Ulster and North America: Transatlantic Perspectives on the Scotch-Irish

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Tyler Blethen, Curtis Wood
University of Alabama Press, 1997 - History - 283 pages
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Ulster and North America addresses the complex issues of Scotch-Irish (or Ulster Scots) history and ethnic identity by viewing them from a transatlantic and comparative perspective. The eleven essays, originally presented at meetings of the Ulster-American Heritage Symposium by scholars from Scotland, Ireland, Canada, and the United States, examine values, traditions, demographics, and language. They also investigate the process of migration, which transmitted that culture to North America, and the subsequent adaptation within American culture. This diverse collection of essays emphasizes several themes. First is the dynamic nature of Ulster society in the 17th and 18th centuries and the rapid changes occurring there, especially affecting Presbyterianism and community cohesiveness, which shaped the motives for migration to the New World. Another theme is the experience of migration, asking who migrated, when they went, what their expectations were, and how closely colonial reality matched those expectations. A third theme is the development of economic strategies and community-building both in Ulster and in North America, making important contributions to the "new rural history" and explaining the success of the Scotch-Irish on the new American frontier. A final theme is ethnic identity and cultural diffusion, advancing the ongoing debate initiated by Forrest McDonald and Grady McWhiney and elaborated on by David Hackett Fischer. The contributors to this volume present a unique combination of resources and methodologies including history, genealogical group and community studies, linguistics, demographics, and cultural geography. In emphasizing the diversity of the Scotch-Irishexperience, they make clear how inappropriate previous single-model efforts have been in explaining the history of this elusive group. The new research presented here illustrates the value of transatlantic dialogue and of comparative studies firmly based on local and regional studies for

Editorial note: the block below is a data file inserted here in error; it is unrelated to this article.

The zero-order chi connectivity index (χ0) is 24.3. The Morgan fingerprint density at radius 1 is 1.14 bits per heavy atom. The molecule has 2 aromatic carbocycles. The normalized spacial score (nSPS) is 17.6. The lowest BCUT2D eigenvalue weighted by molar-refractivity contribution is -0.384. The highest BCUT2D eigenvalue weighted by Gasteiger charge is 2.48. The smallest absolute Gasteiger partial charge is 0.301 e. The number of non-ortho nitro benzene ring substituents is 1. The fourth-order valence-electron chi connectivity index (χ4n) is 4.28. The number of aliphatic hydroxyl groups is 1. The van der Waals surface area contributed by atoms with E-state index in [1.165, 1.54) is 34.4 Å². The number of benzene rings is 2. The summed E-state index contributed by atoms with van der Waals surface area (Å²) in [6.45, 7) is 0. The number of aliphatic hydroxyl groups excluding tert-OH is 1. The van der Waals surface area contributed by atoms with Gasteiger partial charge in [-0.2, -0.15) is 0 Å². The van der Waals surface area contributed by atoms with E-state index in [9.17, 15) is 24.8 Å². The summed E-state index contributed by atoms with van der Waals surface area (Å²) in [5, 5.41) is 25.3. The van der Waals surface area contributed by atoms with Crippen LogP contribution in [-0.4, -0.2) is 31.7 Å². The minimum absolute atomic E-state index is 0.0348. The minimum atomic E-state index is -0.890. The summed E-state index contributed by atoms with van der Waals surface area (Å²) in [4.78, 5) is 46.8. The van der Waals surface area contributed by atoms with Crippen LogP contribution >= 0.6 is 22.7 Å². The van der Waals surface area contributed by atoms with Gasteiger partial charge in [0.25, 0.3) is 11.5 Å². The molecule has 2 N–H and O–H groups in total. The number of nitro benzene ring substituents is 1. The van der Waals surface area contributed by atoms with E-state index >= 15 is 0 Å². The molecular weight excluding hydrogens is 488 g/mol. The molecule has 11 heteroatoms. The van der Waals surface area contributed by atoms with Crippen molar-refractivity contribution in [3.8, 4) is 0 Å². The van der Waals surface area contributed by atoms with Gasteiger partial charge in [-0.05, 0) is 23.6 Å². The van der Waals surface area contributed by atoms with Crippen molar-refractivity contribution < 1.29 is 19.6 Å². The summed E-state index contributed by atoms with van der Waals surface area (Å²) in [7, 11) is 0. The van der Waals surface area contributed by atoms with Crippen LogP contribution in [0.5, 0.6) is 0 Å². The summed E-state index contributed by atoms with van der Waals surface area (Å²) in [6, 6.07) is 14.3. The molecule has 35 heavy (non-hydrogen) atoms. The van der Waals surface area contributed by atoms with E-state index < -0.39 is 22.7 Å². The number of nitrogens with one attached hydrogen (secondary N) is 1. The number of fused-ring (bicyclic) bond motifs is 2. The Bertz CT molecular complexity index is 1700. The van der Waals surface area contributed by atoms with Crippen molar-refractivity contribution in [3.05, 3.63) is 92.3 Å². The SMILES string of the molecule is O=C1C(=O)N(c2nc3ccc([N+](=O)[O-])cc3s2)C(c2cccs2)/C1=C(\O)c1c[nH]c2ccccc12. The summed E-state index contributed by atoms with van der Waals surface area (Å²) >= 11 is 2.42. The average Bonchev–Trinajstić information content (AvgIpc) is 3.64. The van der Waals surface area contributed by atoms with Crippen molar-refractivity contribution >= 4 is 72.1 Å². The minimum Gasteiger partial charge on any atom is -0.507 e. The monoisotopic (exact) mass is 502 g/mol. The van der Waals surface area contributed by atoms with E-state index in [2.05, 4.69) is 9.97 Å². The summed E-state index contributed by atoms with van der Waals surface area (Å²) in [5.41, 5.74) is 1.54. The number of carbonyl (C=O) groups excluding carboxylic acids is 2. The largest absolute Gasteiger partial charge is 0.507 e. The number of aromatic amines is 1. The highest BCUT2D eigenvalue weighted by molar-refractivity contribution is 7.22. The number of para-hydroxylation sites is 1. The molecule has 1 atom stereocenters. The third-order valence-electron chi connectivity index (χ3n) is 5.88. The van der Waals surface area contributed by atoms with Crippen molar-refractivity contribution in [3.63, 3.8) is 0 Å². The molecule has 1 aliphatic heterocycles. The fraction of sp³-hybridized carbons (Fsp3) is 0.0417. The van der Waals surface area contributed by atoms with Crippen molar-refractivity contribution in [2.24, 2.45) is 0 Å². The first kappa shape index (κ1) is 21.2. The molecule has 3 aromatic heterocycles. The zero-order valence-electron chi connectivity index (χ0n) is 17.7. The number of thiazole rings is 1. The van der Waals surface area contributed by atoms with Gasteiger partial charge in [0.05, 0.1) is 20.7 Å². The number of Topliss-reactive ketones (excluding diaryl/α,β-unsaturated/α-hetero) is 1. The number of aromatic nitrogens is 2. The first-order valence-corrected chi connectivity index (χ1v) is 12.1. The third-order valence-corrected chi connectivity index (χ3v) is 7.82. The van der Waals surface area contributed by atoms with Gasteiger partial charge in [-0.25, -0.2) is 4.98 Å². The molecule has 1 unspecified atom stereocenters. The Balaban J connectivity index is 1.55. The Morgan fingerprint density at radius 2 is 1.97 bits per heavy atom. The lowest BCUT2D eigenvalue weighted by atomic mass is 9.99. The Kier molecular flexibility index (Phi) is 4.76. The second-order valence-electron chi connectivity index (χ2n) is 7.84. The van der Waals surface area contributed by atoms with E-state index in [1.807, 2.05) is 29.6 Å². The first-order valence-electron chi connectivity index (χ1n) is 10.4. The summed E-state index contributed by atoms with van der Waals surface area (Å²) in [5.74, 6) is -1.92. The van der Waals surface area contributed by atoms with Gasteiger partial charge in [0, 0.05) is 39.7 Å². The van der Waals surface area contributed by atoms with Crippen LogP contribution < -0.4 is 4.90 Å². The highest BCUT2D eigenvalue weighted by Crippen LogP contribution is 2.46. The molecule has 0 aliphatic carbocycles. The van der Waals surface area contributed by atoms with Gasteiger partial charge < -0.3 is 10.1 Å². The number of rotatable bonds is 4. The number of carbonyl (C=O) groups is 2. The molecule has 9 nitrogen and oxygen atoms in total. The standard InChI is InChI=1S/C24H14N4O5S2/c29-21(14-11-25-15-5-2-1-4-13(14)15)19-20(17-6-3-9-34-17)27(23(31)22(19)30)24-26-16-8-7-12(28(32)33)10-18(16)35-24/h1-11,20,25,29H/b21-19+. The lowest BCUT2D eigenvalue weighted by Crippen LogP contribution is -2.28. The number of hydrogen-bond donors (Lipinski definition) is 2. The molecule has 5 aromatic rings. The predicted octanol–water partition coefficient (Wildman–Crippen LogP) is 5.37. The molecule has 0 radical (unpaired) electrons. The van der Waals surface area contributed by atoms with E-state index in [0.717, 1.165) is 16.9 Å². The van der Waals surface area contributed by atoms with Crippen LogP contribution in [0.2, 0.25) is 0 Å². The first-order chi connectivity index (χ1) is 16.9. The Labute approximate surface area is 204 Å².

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T Introduction
A Paradigm for
Ulster Emigration to North America 16801720

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About the author (1997)

H. Tyler Blethen is Creighton Sossomon Professor of History and director of the Mountain Heritage Center at Western Carolina University.

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